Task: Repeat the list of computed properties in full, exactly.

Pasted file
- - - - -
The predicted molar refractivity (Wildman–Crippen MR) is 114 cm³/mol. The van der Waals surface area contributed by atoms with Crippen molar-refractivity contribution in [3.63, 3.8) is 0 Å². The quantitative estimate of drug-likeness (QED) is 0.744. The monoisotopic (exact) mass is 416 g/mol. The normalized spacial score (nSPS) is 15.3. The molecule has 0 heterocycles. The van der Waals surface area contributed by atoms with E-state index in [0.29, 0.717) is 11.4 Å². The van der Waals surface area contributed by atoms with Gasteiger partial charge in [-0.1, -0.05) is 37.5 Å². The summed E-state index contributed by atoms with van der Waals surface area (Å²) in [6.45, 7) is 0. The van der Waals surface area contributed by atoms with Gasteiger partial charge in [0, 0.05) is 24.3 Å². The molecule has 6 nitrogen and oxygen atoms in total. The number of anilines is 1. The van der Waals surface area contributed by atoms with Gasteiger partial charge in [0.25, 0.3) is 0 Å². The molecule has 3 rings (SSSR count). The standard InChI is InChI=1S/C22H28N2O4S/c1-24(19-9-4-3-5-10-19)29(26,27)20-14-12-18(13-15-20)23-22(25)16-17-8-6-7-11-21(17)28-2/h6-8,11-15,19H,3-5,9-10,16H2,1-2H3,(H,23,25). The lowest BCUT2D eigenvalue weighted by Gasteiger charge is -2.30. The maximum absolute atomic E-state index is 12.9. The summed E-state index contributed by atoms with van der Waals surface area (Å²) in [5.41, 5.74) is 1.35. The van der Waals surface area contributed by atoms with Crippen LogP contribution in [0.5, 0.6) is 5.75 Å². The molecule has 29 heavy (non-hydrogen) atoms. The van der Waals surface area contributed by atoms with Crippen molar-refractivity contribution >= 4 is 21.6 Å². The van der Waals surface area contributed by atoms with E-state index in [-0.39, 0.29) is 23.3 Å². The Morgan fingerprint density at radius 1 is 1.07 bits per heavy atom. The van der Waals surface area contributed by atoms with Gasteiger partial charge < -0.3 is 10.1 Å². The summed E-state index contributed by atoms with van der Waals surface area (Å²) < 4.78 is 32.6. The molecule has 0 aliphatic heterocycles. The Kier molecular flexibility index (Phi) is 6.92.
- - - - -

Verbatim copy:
The predicted molar refractivity (Wildman–Crippen MR) is 114 cm³/mol. The van der Waals surface area contributed by atoms with Crippen molar-refractivity contribution in [3.63, 3.8) is 0 Å². The quantitative estimate of drug-likeness (QED) is 0.744. The monoisotopic (exact) mass is 416 g/mol. The normalized spacial score (nSPS) is 15.3. The molecule has 0 heterocycles. The van der Waals surface area contributed by atoms with E-state index in [0.29, 0.717) is 11.4 Å². The van der Waals surface area contributed by atoms with Gasteiger partial charge in [-0.1, -0.05) is 37.5 Å². The summed E-state index contributed by atoms with van der Waals surface area (Å²) in [6.45, 7) is 0. The van der Waals surface area contributed by atoms with Gasteiger partial charge in [0, 0.05) is 24.3 Å². The molecule has 6 nitrogen and oxygen atoms in total. The number of anilines is 1. The van der Waals surface area contributed by atoms with Gasteiger partial charge in [0.25, 0.3) is 0 Å². The molecule has 3 rings (SSSR count). The standard InChI is InChI=1S/C22H28N2O4S/c1-24(19-9-4-3-5-10-19)29(26,27)20-14-12-18(13-15-20)23-22(25)16-17-8-6-7-11-21(17)28-2/h6-8,11-15,19H,3-5,9-10,16H2,1-2H3,(H,23,25). The lowest BCUT2D eigenvalue weighted by Gasteiger charge is -2.30. The maximum absolute atomic E-state index is 12.9. The summed E-state index contributed by atoms with van der Waals surface area (Å²) in [5.41, 5.74) is 1.35. The van der Waals surface area contributed by atoms with Crippen LogP contribution in [0.5, 0.6) is 5.75 Å². The molecule has 29 heavy (non-hydrogen) atoms. The van der Waals surface area contributed by atoms with Crippen molar-refractivity contribution >= 4 is 21.6 Å². The van der Waals surface area contributed by atoms with E-state index in [-0.39, 0.29) is 23.3 Å². The Morgan fingerprint density at radius 1 is 1.07 bits per heavy atom. The van der Waals surface area contributed by atoms with Gasteiger partial charge < -0.3 is 10.1 Å². The summed E-state index contributed by atoms with van der Waals surface area (Å²) < 4.78 is 32.6. The molecule has 0 aliphatic heterocycles. The Kier molecular flexibility index (Phi) is 6.92.